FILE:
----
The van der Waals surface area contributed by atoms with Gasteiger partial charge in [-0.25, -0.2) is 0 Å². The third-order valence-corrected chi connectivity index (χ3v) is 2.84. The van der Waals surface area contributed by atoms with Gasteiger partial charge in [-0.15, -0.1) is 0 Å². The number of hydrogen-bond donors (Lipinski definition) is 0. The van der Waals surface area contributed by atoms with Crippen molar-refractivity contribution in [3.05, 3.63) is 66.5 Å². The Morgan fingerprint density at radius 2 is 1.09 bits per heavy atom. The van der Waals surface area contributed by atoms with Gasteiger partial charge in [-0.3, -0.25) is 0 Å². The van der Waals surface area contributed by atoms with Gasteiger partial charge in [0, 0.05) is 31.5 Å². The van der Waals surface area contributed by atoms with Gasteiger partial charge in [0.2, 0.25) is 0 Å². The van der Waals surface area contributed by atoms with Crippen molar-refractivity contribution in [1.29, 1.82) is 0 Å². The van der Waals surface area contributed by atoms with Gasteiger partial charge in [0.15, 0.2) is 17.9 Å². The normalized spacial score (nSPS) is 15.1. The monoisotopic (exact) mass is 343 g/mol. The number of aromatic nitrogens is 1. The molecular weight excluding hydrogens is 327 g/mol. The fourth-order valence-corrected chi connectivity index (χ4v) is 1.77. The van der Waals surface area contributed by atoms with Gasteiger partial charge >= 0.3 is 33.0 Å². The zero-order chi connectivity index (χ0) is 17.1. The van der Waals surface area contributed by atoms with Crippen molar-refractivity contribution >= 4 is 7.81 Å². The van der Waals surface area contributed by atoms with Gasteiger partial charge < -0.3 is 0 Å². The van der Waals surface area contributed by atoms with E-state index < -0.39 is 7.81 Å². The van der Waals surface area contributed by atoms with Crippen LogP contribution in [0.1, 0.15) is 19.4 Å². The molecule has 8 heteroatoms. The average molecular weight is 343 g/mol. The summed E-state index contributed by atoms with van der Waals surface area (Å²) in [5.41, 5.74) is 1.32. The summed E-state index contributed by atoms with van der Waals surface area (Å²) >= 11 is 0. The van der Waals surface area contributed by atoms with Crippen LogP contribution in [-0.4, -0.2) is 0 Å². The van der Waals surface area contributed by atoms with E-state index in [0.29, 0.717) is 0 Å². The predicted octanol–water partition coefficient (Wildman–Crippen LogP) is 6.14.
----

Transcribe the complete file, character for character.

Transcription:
The van der Waals surface area contributed by atoms with Gasteiger partial charge in [-0.25, -0.2) is 0 Å². The third-order valence-corrected chi connectivity index (χ3v) is 2.84. The van der Waals surface area contributed by atoms with Gasteiger partial charge in [-0.15, -0.1) is 0 Å². The number of hydrogen-bond donors (Lipinski definition) is 0. The van der Waals surface area contributed by atoms with Crippen molar-refractivity contribution in [3.05, 3.63) is 66.5 Å². The Morgan fingerprint density at radius 2 is 1.09 bits per heavy atom. The van der Waals surface area contributed by atoms with Gasteiger partial charge in [-0.3, -0.25) is 0 Å². The van der Waals surface area contributed by atoms with Gasteiger partial charge in [0, 0.05) is 31.5 Å². The van der Waals surface area contributed by atoms with Gasteiger partial charge in [0.2, 0.25) is 0 Å². The van der Waals surface area contributed by atoms with Crippen molar-refractivity contribution in [1.29, 1.82) is 0 Å². The van der Waals surface area contributed by atoms with Gasteiger partial charge in [0.15, 0.2) is 17.9 Å². The normalized spacial score (nSPS) is 15.1. The monoisotopic (exact) mass is 343 g/mol. The number of aromatic nitrogens is 1. The molecular weight excluding hydrogens is 327 g/mol. The fourth-order valence-corrected chi connectivity index (χ4v) is 1.77. The van der Waals surface area contributed by atoms with Gasteiger partial charge >= 0.3 is 33.0 Å². The zero-order chi connectivity index (χ0) is 17.1. The van der Waals surface area contributed by atoms with Crippen molar-refractivity contribution >= 4 is 7.81 Å². The van der Waals surface area contributed by atoms with Gasteiger partial charge < -0.3 is 0 Å². The van der Waals surface area contributed by atoms with E-state index < -0.39 is 7.81 Å². The van der Waals surface area contributed by atoms with Crippen LogP contribution in [0.1, 0.15) is 19.4 Å². The molecule has 8 heteroatoms. The average molecular weight is 343 g/mol. The summed E-state index contributed by atoms with van der Waals surface area (Å²) in [5.41, 5.74) is 1.32. The summed E-state index contributed by atoms with van der Waals surface area (Å²) >= 11 is 0. The van der Waals surface area contributed by atoms with Crippen LogP contribution in [-0.4, -0.2) is 0 Å². The van der Waals surface area contributed by atoms with E-state index in [0.29, 0.717) is 0 Å². The predicted octanol–water partition coefficient (Wildman–Crippen LogP) is 6.14.